Dinner in the Street: It’s what collaboration looks like

A perfect culmination of a year brimming with creative placemaking efforts, more than 200 guests and volunteers took part in Old Town’s biggest placemaking experiment yet: Dinner in the Street.

Bunnell introduced the term “Creative Placemaking” to our Homer community last June at the announcement of our ArtPlace America grant. ArtPlace America is a collaboration of 14 foundations, eight federal agencies and six financial institutions who are strengthening American communities through social, physical and economic development around artist-led initiatives.

The central inspiration of the Dinner in the Street idea was an effort to reclaim public space, enriching a sense of place and neighborhood identity by creating an ephemeral, participatory event. 

We shut down the street. We celebrated community. We were surrounded by public art (gardens, murals and an outdoor buoy sculpture by Jarod Charzewski). Inside Bunnell Street Arts Center displayed a Silent Art Auction, featuring work by 36 Alaskan artists. We tasted local Old Town cuisine. We ate out of handcrafted bowls. We were pedestrians reclaiming the street as our commons. 

Together, we made a space a special “place.” 

Bunnell Street Arts Center would especially like to thank the Elks Lodge for being such an incredible gracious host for this event. The Elks agreed to accommodate the event as a “rain date location,” but when the sun pushed through the clouds, we were able to have the best of both worlds: appetizers and desserts outside on West Bunnell Avenue and a sit-down bouillabaisse dinner at the Elks Lodge. The Elks has an undoubtedly high priority for community building. The success of this Old Town event is largely due to the Elks’ generosity and commitment to fostering healthy collaborative relationships in Old Town, for Old Town (and beyond). I’d like to personally thank Elks Loyal Knight, Tom Stroozas, and Exalted Ruler, Marlena Hodgdon, for the facilitation of this first-time Dinner in the Street event. Thank you for partnering with us and showing our guests how proud we are of the new Old Town collaborative efforts.

Thank you to Maura’s Café and Delicatessen. Café co-owner and president of Bunnell’s Board of Directors, Maura Brenin organized and executed the Kachemak Bay seafood bouillabaisse, ratatouille and local greens main dish. To make our feast even more artful, she also marshalled two hundred local bowls from the cabinets of many gracious Bunnell artists and volunteers. With a fantastic team, she and John Brown, chef of AJ’s Steakhouse, poached crab, salmon, scallops, shrimp and shellfish in the saffron wine broth for 200+ guests. It was incredible.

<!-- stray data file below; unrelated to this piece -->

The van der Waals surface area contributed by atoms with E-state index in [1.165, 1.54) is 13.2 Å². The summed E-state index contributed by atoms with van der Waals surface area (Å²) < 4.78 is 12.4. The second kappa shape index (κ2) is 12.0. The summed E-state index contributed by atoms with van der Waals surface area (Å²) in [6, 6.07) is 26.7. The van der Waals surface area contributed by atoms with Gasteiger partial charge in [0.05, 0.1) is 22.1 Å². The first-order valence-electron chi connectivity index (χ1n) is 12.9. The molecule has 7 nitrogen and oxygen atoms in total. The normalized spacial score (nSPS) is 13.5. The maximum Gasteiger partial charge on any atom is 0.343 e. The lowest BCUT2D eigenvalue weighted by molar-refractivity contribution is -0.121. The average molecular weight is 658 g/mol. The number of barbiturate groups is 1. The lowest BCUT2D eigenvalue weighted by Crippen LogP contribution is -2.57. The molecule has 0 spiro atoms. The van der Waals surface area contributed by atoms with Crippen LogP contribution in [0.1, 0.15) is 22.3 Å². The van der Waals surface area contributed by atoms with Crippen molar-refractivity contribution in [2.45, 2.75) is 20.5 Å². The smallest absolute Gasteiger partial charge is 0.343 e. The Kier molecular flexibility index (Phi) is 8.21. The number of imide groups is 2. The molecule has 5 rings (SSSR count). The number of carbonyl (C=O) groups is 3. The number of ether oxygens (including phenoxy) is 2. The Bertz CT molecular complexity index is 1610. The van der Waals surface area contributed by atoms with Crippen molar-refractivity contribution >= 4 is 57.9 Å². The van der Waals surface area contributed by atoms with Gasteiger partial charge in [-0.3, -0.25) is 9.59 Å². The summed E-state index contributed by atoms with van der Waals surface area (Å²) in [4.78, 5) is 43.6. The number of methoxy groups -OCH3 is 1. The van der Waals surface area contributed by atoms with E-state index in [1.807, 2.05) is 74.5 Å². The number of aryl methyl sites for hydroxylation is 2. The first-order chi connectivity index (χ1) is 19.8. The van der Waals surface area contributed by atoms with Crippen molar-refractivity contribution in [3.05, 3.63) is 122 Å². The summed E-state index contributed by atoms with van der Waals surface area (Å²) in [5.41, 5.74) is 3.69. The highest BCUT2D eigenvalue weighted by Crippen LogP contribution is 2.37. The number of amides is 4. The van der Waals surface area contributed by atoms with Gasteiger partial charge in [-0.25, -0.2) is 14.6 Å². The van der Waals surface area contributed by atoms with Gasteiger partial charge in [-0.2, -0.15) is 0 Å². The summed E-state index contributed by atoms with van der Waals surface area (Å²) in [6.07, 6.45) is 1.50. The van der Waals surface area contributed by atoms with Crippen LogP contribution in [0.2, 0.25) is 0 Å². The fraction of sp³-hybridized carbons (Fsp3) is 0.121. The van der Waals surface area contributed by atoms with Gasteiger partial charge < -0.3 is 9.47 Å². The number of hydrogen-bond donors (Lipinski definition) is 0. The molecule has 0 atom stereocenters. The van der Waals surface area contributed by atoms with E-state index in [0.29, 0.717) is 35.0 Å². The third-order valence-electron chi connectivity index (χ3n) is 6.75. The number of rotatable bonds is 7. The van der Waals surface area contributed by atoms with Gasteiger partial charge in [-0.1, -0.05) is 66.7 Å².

Thank you to all of our Old Town restaurants. Two Sisters Bakery provided local greens, fresh baked bread and our fantastic local rhubarb slab pie dessert. Thank you Adrienne Sweeney of AJ’s Old Town Steakhouse for providing salmon and serving our libations. Thank you to “Tiny” and Lisa Nolan, of Fat Olives for providing the delicious torta appetizers. Thank you, Jeff and Kelly Lockwood of Monkey’s Fist Charcuterie, for the handmade charcuterie spread. Carey Restino and Snowshoe Hollow Farms also provided the 200-person dinner with donations of local greens, thank you.

Finally, Bunnell Street Arts Center’s board and staff would like to thank our festive and hardworking volunteers: Desiree Hagen, Dina Gherman, Marcia Lynn, Rachael Brennan, Nikki Hennick, Daniel Bolton, Bill Wimmerstedt, Carl Bice, Kelly Jackman, Jeremy Bough, John Whittier, Melisse Reichman, Liz Villareal and Gus Beck.

And thank you to all of our guests who came to celebrate Bunnell’s past year’s creative placemaking efforts. Your participation made it the unforgettable success it was.

Brianna M. Allen is the Old Town development coordinator for Bunnell Street Arts Center.